Home: The Journey Within
(dedicated to Joey)
By Iavonne Roberts
Sometimes when you have it all, the only thing left to discover is what you need. After a dotcom IPO windfall, marriage and two children, I embodied the American dream. When I filed for divorce seven years ago, many whispered that I was crazy. For a girl from Duncanville, Texas, whose father gave her up for adoption and her mother dropped off at a bible college with one suitcase and a note saying you can’t come home and we can’t pay, I had defied my Dickensian story beyond society’s expectations. We bought exotic sports cars, yet we weren’t happy beyond the purchase. We threw lavish parties celebrating our rising stock, yet I felt my personal stock falling. What no one knew, including myself, was that no amount of commercial success, nor lavish lifestyle could fill the bottomless hole of a child that feels unwanted.
Becoming a mother changed everything for me. I wanted to give my children the home I never had; yet I had no experience. Self-made financial success should have been the ultimate quantifier, but all it did was enable me to temporarily outdistance my past, placating and escaping. Knowing I couldn’t blame my husband, nor change our dynamic, I departed telling myself that I would not squander something that I had never had before – choices. My divorce was an exodus from my marriage as much as my contrived self. To this day I sense others frustrations when they can’t assign my departure to a specific malice or maligned party. Perhaps I was crazy, or maybe rather than assign blame, I chose to look deep within. Either way, I had come too far to not be at home in my life.
Without two homes and a villa in the South of France, but with divorce in hand, I dove into my new life totally disconnected, firmly focused on rewriting my story both metaphorically and functionally. I chose to live inManhattanwhen not with my children; I ran halfway across the country to find redemption and save my soul. I wanted to live authentically; I wanted to live the life I had been chasing but never found. One summer vacation, I spent a few weeks inEast Hamptonwhile my children were with their father inFrance. I walked past famous restaurants and boutique designer shops, yet nothing held my gaze or enticed my appetite. Refusing to let my children’s absence swallow me whole, I explored off the beaten path areas by bicycle. I started a daily ritual of visitingEgyptbeach hidden behind an exclusive residential enclave, often wondering about the stories behind the hedges. Digging my toes into the sand on the edge of the mainland, it was the sunset that often reminded me that hours had past without a single thought, where the ocean’s movement made stillness possible. Soon the time that my children were away grew longer than the time remaining until their return.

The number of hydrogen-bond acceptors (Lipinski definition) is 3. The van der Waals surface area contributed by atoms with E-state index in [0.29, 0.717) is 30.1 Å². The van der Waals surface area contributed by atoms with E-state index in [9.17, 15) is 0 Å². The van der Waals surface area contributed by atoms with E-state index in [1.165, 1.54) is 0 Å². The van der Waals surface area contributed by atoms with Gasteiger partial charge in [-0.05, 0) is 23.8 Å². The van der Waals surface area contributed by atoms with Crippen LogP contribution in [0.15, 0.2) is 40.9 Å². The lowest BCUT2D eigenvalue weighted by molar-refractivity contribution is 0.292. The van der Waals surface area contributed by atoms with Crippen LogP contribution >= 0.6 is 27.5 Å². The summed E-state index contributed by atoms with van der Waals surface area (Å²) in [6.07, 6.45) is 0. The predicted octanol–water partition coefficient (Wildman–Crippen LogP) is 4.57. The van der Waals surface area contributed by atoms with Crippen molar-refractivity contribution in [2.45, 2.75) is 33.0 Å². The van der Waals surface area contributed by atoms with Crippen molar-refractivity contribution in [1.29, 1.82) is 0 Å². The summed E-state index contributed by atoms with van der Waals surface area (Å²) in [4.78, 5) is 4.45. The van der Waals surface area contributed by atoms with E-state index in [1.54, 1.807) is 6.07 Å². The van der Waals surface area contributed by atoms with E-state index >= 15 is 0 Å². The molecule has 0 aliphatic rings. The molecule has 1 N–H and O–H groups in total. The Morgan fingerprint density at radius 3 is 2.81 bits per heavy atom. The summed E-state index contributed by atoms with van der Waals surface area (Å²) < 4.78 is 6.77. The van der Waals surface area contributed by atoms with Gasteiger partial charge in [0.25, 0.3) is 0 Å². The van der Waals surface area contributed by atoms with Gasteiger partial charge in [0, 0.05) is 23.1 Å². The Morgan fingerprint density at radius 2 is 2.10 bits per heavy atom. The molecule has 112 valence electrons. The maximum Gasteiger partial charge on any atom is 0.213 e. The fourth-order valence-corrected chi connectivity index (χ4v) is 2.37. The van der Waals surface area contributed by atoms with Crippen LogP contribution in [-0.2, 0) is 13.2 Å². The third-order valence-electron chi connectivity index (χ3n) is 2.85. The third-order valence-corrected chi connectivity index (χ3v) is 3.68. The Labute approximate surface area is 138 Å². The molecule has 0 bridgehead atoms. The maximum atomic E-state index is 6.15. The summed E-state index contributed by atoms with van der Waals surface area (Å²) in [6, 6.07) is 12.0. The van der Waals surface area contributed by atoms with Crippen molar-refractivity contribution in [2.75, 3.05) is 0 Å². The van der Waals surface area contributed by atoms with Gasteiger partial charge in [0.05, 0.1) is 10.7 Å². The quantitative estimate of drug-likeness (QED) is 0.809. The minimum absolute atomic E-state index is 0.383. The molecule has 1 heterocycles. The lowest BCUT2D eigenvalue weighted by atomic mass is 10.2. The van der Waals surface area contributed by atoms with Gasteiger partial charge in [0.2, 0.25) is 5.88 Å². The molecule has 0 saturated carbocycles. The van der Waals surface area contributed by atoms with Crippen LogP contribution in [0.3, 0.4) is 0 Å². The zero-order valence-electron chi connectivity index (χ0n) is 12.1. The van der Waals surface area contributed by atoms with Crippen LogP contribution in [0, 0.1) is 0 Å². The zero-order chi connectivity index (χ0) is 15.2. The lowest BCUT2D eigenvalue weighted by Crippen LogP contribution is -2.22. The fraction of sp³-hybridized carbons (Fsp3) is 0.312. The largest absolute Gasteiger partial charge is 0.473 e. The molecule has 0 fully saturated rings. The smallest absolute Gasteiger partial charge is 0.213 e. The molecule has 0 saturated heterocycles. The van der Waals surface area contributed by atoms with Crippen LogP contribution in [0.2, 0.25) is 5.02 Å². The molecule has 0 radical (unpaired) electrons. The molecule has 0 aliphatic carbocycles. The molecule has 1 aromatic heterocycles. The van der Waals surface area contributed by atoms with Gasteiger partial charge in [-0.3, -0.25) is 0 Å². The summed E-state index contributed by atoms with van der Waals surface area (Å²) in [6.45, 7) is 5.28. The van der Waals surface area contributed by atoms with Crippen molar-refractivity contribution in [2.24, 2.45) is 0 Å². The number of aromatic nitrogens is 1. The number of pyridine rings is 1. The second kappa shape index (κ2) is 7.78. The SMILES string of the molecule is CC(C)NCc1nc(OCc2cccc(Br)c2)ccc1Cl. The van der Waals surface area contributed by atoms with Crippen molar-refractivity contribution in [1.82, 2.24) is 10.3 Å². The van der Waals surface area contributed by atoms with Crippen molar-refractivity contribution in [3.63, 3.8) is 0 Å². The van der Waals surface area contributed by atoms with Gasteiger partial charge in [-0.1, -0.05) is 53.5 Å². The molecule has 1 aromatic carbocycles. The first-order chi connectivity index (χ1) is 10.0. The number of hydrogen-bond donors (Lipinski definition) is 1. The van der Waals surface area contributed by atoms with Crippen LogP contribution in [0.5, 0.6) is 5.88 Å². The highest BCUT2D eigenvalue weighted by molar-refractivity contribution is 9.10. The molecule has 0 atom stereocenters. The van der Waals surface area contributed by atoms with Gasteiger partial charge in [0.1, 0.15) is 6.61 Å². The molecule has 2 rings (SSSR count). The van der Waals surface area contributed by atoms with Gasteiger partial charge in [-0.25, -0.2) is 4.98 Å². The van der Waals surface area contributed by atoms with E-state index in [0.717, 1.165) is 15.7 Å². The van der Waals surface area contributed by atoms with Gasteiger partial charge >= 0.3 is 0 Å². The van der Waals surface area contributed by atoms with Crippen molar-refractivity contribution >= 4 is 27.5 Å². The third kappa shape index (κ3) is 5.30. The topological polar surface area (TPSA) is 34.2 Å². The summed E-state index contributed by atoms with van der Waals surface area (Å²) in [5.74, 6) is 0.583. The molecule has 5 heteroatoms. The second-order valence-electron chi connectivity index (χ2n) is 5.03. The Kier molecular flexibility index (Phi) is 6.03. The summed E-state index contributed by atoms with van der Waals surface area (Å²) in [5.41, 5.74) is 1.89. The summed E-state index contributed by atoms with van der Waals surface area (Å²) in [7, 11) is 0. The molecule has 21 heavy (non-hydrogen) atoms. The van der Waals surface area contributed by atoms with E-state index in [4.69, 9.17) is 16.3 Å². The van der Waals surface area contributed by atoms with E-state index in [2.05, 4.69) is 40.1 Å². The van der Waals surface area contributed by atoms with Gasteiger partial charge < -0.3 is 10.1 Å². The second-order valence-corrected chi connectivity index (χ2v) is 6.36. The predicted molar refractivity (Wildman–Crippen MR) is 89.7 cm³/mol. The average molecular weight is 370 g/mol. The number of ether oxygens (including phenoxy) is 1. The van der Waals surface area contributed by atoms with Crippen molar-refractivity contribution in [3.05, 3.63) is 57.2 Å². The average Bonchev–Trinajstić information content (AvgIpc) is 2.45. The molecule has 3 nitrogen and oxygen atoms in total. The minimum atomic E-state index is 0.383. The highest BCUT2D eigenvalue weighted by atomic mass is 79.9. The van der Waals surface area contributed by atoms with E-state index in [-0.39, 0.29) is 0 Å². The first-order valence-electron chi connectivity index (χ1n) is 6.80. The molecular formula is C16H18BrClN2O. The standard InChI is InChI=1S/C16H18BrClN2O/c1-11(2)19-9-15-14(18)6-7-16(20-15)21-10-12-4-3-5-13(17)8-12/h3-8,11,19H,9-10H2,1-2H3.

One hot July afternoon I drove toShelterIsland. Arriving off a three minute ferry ride I saw hundreds of red, white and blue flags plastered across a bucolic landscape. There’s something magical that happens when you drive on the ferry and realize that you are leaving the mainland to connect to a community sheltered on all sides, that can only be reached by water. As I drove off I passed under an enormous flag dangled above the ferry, hung from the fire department’s aerial ladder. I parked and set off to jog, passing a tiny cottage selling honey, a victorian home selling fresh cut flowers, a farm selling local produce, and a seaside mansion offering eggs, each with it’s own honor jar. Unlike the Duane Reade and Starbucks anchoring each street corner inManhattan, the individually owned hardware store and soda fountain pharmacy marked a town center. Jogging past a hodge-podge of architecture, I heard other joggers greeting residents by name.
ShelterIslandparalleles my life in many ways. Contracting and expanding with it’s annual summer residents, it showed signs of loss and growth. I wondered if the island wore it’s self sufficient independence masked as pride like I wore designer clothes to put layers between my inside story and the outside world. It’s beach front estates owned by primarily wealthy Manhattanites lined the perimeter of an island sheltering generations of residents on the interior who managed multiple jobs to maintain their autonomy on an island that felt more like a lone country than another hamlet.